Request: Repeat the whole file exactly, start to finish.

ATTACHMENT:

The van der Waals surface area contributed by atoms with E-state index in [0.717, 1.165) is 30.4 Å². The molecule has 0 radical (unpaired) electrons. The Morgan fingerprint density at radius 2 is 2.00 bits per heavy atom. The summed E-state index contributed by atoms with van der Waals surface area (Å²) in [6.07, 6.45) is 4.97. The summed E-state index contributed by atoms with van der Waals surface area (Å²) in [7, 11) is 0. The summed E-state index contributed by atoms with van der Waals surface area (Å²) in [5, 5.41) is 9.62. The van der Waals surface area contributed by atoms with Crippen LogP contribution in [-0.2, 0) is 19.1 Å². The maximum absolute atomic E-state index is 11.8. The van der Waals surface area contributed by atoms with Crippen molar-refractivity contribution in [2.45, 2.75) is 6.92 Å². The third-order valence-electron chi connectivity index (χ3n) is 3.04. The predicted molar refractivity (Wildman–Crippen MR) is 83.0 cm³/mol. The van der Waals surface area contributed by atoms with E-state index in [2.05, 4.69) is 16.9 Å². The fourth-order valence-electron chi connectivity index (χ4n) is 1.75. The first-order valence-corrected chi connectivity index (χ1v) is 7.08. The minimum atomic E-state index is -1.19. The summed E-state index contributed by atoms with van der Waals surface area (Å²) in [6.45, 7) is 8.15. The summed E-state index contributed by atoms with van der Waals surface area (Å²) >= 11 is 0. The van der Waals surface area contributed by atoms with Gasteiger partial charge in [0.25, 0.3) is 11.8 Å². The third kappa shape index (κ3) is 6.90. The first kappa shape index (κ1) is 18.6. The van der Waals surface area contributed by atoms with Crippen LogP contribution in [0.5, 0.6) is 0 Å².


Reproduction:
The van der Waals surface area contributed by atoms with E-state index in [0.717, 1.165) is 30.4 Å². The molecule has 0 radical (unpaired) electrons. The Morgan fingerprint density at radius 2 is 2.00 bits per heavy atom. The summed E-state index contributed by atoms with van der Waals surface area (Å²) in [6.07, 6.45) is 4.97. The summed E-state index contributed by atoms with van der Waals surface area (Å²) in [7, 11) is 0. The summed E-state index contributed by atoms with van der Waals surface area (Å²) in [5, 5.41) is 9.62. The van der Waals surface area contributed by atoms with Crippen LogP contribution in [-0.2, 0) is 19.1 Å². The maximum absolute atomic E-state index is 11.8. The van der Waals surface area contributed by atoms with Crippen molar-refractivity contribution in [2.45, 2.75) is 6.92 Å². The third-order valence-electron chi connectivity index (χ3n) is 3.04. The predicted molar refractivity (Wildman–Crippen MR) is 83.0 cm³/mol. The van der Waals surface area contributed by atoms with E-state index in [2.05, 4.69) is 16.9 Å². The fourth-order valence-electron chi connectivity index (χ4n) is 1.75. The first-order valence-corrected chi connectivity index (χ1v) is 7.08. The minimum atomic E-state index is -1.19. The summed E-state index contributed by atoms with van der Waals surface area (Å²) in [6.45, 7) is 8.15. The summed E-state index contributed by atoms with van der Waals surface area (Å²) >= 11 is 0. The van der Waals surface area contributed by atoms with Gasteiger partial charge in [0.25, 0.3) is 11.8 Å². The third kappa shape index (κ3) is 6.90. The first kappa shape index (κ1) is 18.6. The van der Waals surface area contributed by atoms with Crippen LogP contribution in [0.5, 0.6) is 0 Å².